Miles for Menkes Disease
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Menkes Disease (aka) Kinky Hair Syndrome

Menkes disease (MNK), also called Menkes syndrome, copper transport disease, steely hair disease, kinky hair disease, or Menkes kinky hair syndrome,[1][2] is a disorder that affects copper levels in the body,[3] leading to copper deficiency.[4] It is an x-linked recessive disorder, and is therefore considerably more common in males: females require two defective alleles to develop the disease.

The disorder was originally described by John Hans Menkes et al. in 1962.[5]


Characteristics
Image shows the phenotypic appearance of the baby – the characteristics steel fuzzy sparse hair, fair complexion, The chubby cheeks.
Microscopic examination of Mile's hair, revealing classical sign of pili torti or twisting.

MNK is characterized by sparse and coarse hair, growth failure, and deterioration of the nervous system. Onset of Menkes syndrome typically begins during infancy. Signs and symptoms of this disorder include weak muscle tone (hypotonia), sagging facial features, seizures, mental retardation, and developmental delay. The patients have brittle hair and metaphyseal widening. In rare cases, symptoms begin later in childhood and are less severe. Affected infants may be born prematurely. Symptoms appear during infancy and are largely a result of abnormal intestinal copper absorption with secondary deficiency in copper-dependent mitochondrial enzymes. Normal or slightly slowed development may proceed for 2 to 3 months, and then there will be severe developmental delay and a loss of early developmental skills. Menkes Disease is also characterized by seizures, failure to thrive, subnormal body temperature, and strikingly peculiar hair, which is kinky, colorless or steel-colored, and easily broken. There can be extensive neurodegeneration in the gray matter of the brain.[6] Arteries in the brain can also be twisted with frayed and split inner walls. This can lead to rupture or blockage of the arteries. Weakened bones (osteoporosis) may result in fractures.

Occipital horn syndrome (sometimes called X-linked cutis laxa or Ehlers-Danlos type 9[7]), is a mild form of Menkes syndrome that begins in early to middle childhood. It is characterized by calcium deposits in a bone at the base of the skull (occipital bone), coarse hair, and loose skin and joints.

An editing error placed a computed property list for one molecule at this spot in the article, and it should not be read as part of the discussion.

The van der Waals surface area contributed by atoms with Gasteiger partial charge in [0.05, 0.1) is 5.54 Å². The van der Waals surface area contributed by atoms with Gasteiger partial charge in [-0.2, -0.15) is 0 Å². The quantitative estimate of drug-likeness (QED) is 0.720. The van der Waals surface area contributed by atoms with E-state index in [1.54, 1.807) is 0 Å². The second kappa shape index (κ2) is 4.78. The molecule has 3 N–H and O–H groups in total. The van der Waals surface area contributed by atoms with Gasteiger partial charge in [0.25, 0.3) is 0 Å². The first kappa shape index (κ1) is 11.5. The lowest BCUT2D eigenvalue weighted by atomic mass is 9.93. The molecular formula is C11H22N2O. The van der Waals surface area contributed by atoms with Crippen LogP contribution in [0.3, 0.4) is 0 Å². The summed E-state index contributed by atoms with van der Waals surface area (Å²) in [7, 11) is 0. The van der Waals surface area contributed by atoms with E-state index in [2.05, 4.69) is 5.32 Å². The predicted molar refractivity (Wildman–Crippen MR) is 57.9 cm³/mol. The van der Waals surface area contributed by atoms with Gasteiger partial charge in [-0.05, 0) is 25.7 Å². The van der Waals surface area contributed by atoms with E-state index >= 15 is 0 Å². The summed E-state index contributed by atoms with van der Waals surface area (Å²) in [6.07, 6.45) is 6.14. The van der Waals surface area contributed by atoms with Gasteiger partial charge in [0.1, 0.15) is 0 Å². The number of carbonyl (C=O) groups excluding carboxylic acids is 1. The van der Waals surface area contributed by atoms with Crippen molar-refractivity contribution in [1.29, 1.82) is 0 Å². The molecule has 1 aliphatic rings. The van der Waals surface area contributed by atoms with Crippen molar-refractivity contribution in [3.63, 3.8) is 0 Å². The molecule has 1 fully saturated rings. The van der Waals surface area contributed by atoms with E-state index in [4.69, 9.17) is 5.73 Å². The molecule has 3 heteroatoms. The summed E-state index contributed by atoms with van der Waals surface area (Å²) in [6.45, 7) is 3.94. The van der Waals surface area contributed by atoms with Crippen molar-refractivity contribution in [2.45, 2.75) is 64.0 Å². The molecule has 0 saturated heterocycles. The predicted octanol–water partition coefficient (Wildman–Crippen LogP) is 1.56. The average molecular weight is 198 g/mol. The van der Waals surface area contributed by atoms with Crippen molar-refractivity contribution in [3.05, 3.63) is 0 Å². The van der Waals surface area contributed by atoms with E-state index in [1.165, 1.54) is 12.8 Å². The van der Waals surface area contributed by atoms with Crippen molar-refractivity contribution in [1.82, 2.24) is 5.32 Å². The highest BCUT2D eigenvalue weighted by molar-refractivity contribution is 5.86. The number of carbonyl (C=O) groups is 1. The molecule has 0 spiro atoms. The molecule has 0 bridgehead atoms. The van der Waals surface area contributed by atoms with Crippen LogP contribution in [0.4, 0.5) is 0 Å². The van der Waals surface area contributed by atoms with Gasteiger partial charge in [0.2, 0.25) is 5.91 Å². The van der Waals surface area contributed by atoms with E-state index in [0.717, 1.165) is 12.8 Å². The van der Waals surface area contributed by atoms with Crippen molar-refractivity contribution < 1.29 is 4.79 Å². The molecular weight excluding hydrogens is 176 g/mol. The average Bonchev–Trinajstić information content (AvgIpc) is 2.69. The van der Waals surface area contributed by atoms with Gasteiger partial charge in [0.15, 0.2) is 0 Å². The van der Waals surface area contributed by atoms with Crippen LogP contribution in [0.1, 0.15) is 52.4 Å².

Cause and Genetics

Mutations in the ATP7A gene, located on chromosome Xq12-q13,[8] are the cause of Menkes syndrome.[9] As the result of a mutation in the ATP7A gene, copper is poorly distributed to cells in the body. Copper accumulates in some tissues, such as the small intestine and kidneys, while the brain and other tissues have unusually low levels. The decreased supply of copper can reduce the activity of numerous copper-containing enzymes that are necessary for the structure and function of bone, skin, hair, blood vessels and the nervous system such as lysyl oxidase.This condition is inherited in an X-linked recessive pattern.[10]

Diagnosis and Treatment

Urine homovanillic acid/vanillylmandelic acid ratio has been proposed as a screening tool to support earlier detection.[11] Early treatment with subcutaneous (under the skin) my be beneficial. Other treatment is symptomatic and supportive.

References

  1. ^ Online 'Mendelian Inheritance in Man' (OMIM) 309400
  2. ^ James, William; Berger, Timothy; Elston, Dirk (2005). Andrews' Diseases of the Skin: Clinical Dermatology. (10th ed.). Saunders. p. 765. ISBN 0721629210. 
  3. ^ Menkes syndrome at Dorland's Medical Dictionary
  4. ^ de Bie P, Muller P, Wijmenga C, Klomp LW (Nov 2007). "Molecular pathogenesis of Wilson and Menkes disease: correlation of mutations with molecular defects and disease phenotypes" (Free full text). J. Med. Genet. 44 (11): 673–688. doi:10.1136/jmg.2007.052746. PMID 17717039. http://jmg.bmj.com/cgi/pmidlookup?view=long&pmid=17717039. 
  5. ^ Menkes JH, Alter M, Steigleder GK, Weakley DR, Sung JH (1962). "A sex-linked recessive disorder with retardation of growth, peculiar hair, and focal cerebral and cerebellar degeneration". Pediatrics 29: 764–779. PMID 14472668. 
  6. ^ Barnes N, Tsivkovskii R, Tsivkovskaia N, Lutsenko S (2005). "The copper-transporting ATPases, menkes and wilson disease proteins, have distinct roles in adult and developing cerebellum". J Biol Chem 280 (10): 9640–5. doi:10.1074/jbc.M413840200. PMID 15634671. 
  7. ^ http://emedicine.medscape.com/article/1180460-overview
  8. ^ Online 'Mendelian Inheritance in Man' (OMIM) 300011
  9. ^ Voskoboinik I, Camakaris J (2002). "Menkes copper-translocating P-type ATPase (ATP7A): biochemical and cell biology properties, and role in Menkes disease". J Bioenerg Biomembr 34 (5): 363–71. doi:10.1023/A:1021250003104. PMID 12539963. 
  10. ^ Kim BE, Smith K, Meagher CK, Petris MJ (November 2002). "A conditional mutation affecting localization of the Menkes disease copper ATPase. Suppression by copper supplementation". J. Biol. Chem. 277 (46): 44079–84. doi:10.1074/jbc.M208737200. PMID 12221109. http://www.jbc.org/cgi/pmidlookup?view=long&pmid=12221109. 
  11. ^ Matsuo M, Tasaki R, Kodama H, Hamasaki Y (2005). "Screening for Menkes disease using the urine HVA/VMA ratio". J. Inherit. Metab. Dis. 28 (1): 89–93. doi:10.1007/s10545-005-5083-6. PMID 15702409. 
  12. ^ Kaler SG, Holmes CS, Goldstein DS, et al. (February 2008). "Neonatal diagnosis and treatment of Menkes disease". N. Engl. J. Med. 358 (6): 605–14. doi:10.1056/NEJMoa070613. PMID 18256395. http://content.nejm.org/cgi/pmidlookup?view=short&pmid=18256395&promo=ONFLNS19. 
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